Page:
In the March 20, 2004, edition of The Lancet, researchers from the Johns Hopkins Bloomberg School of Public Health, the Cameroon Ministry of Health, the Centers for Disease Control and Prevention and other institutions report the presence of antibodies for simian foamy virus (SFV) in 1 percent of the people tested. People infected with SFV came from multiple isolated villages and were infected with viruses from at least three separate species of monkey and ape.
"Simian foamy virus should be considered a novel retrovirus of humans. Researchers have documented animal to human transmission of SFV in the laboratory, but our study is the first to demonstrate that these retroviruses are actively crossing into people," said Nathan Wolfe, ScD, lead author of the study and an assistant professor in the Department of Epidemiology at the School of Public Health. "The hunting and butchering of primates plays a role in retroviral emergence. It is in all of our interests to put into place economic alternatives to help people move away from hunting and eating these animals. In addition to preserving endangered species, such development efforts will reduce the risk that ongoing cross-species transmission of retroviruses and other pathogens could spark future epidemics similar to HIV," added Dr. Wolfe.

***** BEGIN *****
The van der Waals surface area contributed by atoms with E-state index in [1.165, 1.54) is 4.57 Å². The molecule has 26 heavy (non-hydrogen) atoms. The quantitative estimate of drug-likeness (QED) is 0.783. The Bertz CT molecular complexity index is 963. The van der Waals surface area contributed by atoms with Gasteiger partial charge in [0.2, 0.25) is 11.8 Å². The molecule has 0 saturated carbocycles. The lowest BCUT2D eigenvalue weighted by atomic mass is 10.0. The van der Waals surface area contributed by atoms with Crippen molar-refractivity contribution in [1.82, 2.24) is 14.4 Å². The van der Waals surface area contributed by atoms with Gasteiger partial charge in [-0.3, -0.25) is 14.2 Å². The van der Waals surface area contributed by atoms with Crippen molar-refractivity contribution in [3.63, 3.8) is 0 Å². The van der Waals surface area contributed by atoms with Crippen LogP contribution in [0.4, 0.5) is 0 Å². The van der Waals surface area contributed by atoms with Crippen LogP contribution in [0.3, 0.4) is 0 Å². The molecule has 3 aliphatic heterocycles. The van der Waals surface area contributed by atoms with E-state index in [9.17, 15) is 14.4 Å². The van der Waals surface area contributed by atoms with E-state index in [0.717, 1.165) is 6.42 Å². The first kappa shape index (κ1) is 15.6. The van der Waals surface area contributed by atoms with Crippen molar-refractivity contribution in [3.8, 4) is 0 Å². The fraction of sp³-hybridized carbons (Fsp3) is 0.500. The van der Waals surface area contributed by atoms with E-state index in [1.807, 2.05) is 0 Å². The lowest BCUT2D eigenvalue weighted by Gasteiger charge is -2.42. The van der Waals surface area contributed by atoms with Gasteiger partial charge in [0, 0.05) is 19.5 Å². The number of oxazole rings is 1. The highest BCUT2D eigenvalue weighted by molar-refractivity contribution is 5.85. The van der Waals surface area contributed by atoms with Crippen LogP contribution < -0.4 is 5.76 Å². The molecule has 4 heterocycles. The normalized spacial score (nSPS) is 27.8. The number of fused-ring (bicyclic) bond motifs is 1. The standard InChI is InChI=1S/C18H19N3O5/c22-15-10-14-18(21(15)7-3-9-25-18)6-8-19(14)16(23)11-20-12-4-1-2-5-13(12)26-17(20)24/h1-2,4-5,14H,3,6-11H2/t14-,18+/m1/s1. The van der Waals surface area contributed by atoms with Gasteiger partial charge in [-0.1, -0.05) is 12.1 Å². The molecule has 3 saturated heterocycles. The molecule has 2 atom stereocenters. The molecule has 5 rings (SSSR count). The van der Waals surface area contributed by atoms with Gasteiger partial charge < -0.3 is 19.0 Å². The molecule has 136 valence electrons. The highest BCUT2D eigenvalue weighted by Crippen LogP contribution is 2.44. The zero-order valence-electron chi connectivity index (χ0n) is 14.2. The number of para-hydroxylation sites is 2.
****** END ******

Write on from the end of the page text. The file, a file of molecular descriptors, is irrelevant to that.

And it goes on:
For the study, Dr. Wolfe and his colleagues examined blood samples from 1,099 individuals from Cameroon who were taking part in an HIV prevention program. All of the study participants reported having some exposure to non-human primate blood, which occurred primarily through hunting and butchering. The blood samples were screened for S
Contact: Tim Parsons or Kenna Brigham
Johns Hopkins University Bloomberg School of Public Health